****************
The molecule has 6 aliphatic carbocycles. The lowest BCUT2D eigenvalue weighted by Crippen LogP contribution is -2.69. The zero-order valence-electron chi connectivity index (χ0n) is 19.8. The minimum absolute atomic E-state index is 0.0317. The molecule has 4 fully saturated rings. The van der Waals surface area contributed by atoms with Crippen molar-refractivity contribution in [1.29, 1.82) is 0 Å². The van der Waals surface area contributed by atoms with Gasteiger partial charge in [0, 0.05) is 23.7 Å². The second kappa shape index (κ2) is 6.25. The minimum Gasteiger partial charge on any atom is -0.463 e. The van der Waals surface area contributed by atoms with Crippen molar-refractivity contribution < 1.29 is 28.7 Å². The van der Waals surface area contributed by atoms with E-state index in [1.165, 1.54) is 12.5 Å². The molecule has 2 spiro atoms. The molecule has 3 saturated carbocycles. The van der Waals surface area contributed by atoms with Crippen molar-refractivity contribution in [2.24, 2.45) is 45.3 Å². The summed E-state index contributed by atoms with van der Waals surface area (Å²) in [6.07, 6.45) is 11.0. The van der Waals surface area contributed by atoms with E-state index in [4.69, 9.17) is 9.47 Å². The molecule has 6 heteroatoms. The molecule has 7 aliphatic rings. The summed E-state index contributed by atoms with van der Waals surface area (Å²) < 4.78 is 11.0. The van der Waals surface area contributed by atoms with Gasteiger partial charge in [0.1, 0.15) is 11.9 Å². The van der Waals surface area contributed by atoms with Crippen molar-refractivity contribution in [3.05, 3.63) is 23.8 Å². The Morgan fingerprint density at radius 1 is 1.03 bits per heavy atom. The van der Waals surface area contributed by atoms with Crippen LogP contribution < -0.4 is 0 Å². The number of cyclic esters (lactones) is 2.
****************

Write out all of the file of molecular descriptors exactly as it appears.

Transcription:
The molecule has 6 aliphatic carbocycles. The lowest BCUT2D eigenvalue weighted by Crippen LogP contribution is -2.69. The zero-order valence-electron chi connectivity index (χ0n) is 19.8. The minimum absolute atomic E-state index is 0.0317. The molecule has 4 fully saturated rings. The van der Waals surface area contributed by atoms with Crippen molar-refractivity contribution in [1.29, 1.82) is 0 Å². The van der Waals surface area contributed by atoms with Gasteiger partial charge in [0, 0.05) is 23.7 Å². The second kappa shape index (κ2) is 6.25. The minimum Gasteiger partial charge on any atom is -0.463 e. The van der Waals surface area contributed by atoms with Crippen molar-refractivity contribution < 1.29 is 28.7 Å². The van der Waals surface area contributed by atoms with E-state index in [1.165, 1.54) is 12.5 Å². The molecule has 2 spiro atoms. The molecule has 3 saturated carbocycles. The van der Waals surface area contributed by atoms with Crippen molar-refractivity contribution in [2.24, 2.45) is 45.3 Å². The summed E-state index contributed by atoms with van der Waals surface area (Å²) in [6.07, 6.45) is 11.0. The van der Waals surface area contributed by atoms with E-state index in [4.69, 9.17) is 9.47 Å². The molecule has 6 heteroatoms. The molecule has 7 aliphatic rings. The summed E-state index contributed by atoms with van der Waals surface area (Å²) < 4.78 is 11.0. The van der Waals surface area contributed by atoms with Gasteiger partial charge in [0.1, 0.15) is 11.9 Å². The van der Waals surface area contributed by atoms with Crippen molar-refractivity contribution in [3.05, 3.63) is 23.8 Å². The Morgan fingerprint density at radius 1 is 1.03 bits per heavy atom. The van der Waals surface area contributed by atoms with Crippen LogP contribution < -0.4 is 0 Å². The number of cyclic esters (lactones) is 2.